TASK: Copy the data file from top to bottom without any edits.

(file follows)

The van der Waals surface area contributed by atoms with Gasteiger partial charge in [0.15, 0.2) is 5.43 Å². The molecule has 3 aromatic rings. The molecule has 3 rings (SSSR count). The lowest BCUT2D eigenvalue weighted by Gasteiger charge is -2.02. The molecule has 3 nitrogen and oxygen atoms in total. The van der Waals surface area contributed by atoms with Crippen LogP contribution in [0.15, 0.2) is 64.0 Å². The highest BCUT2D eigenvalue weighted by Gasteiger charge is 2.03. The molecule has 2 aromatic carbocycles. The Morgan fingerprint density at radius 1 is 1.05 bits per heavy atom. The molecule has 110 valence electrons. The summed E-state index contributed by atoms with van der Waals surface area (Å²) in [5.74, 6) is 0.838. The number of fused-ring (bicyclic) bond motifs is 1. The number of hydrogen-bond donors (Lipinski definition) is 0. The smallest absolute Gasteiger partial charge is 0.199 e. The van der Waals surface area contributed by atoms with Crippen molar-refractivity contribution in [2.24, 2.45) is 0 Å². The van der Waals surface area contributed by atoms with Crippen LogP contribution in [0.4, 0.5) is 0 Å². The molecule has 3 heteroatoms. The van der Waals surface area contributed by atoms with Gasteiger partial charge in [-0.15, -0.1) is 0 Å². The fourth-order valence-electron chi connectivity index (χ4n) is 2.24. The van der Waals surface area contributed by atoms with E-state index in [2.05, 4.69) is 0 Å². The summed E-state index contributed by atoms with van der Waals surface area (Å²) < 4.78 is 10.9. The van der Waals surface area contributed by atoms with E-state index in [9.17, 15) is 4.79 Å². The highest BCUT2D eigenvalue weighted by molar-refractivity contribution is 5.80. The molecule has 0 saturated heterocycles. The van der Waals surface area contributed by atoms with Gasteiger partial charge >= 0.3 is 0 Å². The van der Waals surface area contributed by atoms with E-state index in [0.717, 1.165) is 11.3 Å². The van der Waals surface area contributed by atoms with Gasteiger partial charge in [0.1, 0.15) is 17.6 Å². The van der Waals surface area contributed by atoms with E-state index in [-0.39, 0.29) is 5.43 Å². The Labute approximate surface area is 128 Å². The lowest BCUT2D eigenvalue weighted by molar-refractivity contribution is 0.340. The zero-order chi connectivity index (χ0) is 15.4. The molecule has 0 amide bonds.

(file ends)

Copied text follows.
The van der Waals surface area contributed by atoms with Gasteiger partial charge in [0.15, 0.2) is 5.43 Å². The molecule has 3 aromatic rings. The molecule has 3 rings (SSSR count). The lowest BCUT2D eigenvalue weighted by Gasteiger charge is -2.02. The molecule has 3 nitrogen and oxygen atoms in total. The van der Waals surface area contributed by atoms with Crippen LogP contribution in [0.15, 0.2) is 64.0 Å². The highest BCUT2D eigenvalue weighted by Gasteiger charge is 2.03. The molecule has 2 aromatic carbocycles. The Morgan fingerprint density at radius 1 is 1.05 bits per heavy atom. The molecule has 110 valence electrons. The summed E-state index contributed by atoms with van der Waals surface area (Å²) in [5.74, 6) is 0.838. The number of fused-ring (bicyclic) bond motifs is 1. The number of hydrogen-bond donors (Lipinski definition) is 0. The smallest absolute Gasteiger partial charge is 0.199 e. The van der Waals surface area contributed by atoms with Crippen molar-refractivity contribution in [2.24, 2.45) is 0 Å². The van der Waals surface area contributed by atoms with Crippen LogP contribution in [0.4, 0.5) is 0 Å². The molecule has 3 heteroatoms. The van der Waals surface area contributed by atoms with Gasteiger partial charge in [-0.15, -0.1) is 0 Å². The fourth-order valence-electron chi connectivity index (χ4n) is 2.24. The van der Waals surface area contributed by atoms with E-state index in [2.05, 4.69) is 0 Å². The summed E-state index contributed by atoms with van der Waals surface area (Å²) < 4.78 is 10.9. The van der Waals surface area contributed by atoms with E-state index in [9.17, 15) is 4.79 Å². The highest BCUT2D eigenvalue weighted by molar-refractivity contribution is 5.80. The molecule has 0 saturated heterocycles. The van der Waals surface area contributed by atoms with Gasteiger partial charge >= 0.3 is 0 Å². The van der Waals surface area contributed by atoms with E-state index in [0.717, 1.165) is 11.3 Å². The van der Waals surface area contributed by atoms with Gasteiger partial charge in [0.1, 0.15) is 17.6 Å². The van der Waals surface area contributed by atoms with E-state index in [-0.39, 0.29) is 5.43 Å². The Labute approximate surface area is 128 Å². The lowest BCUT2D eigenvalue weighted by molar-refractivity contribution is 0.340. The zero-order chi connectivity index (χ0) is 15.4. The molecule has 0 amide bonds.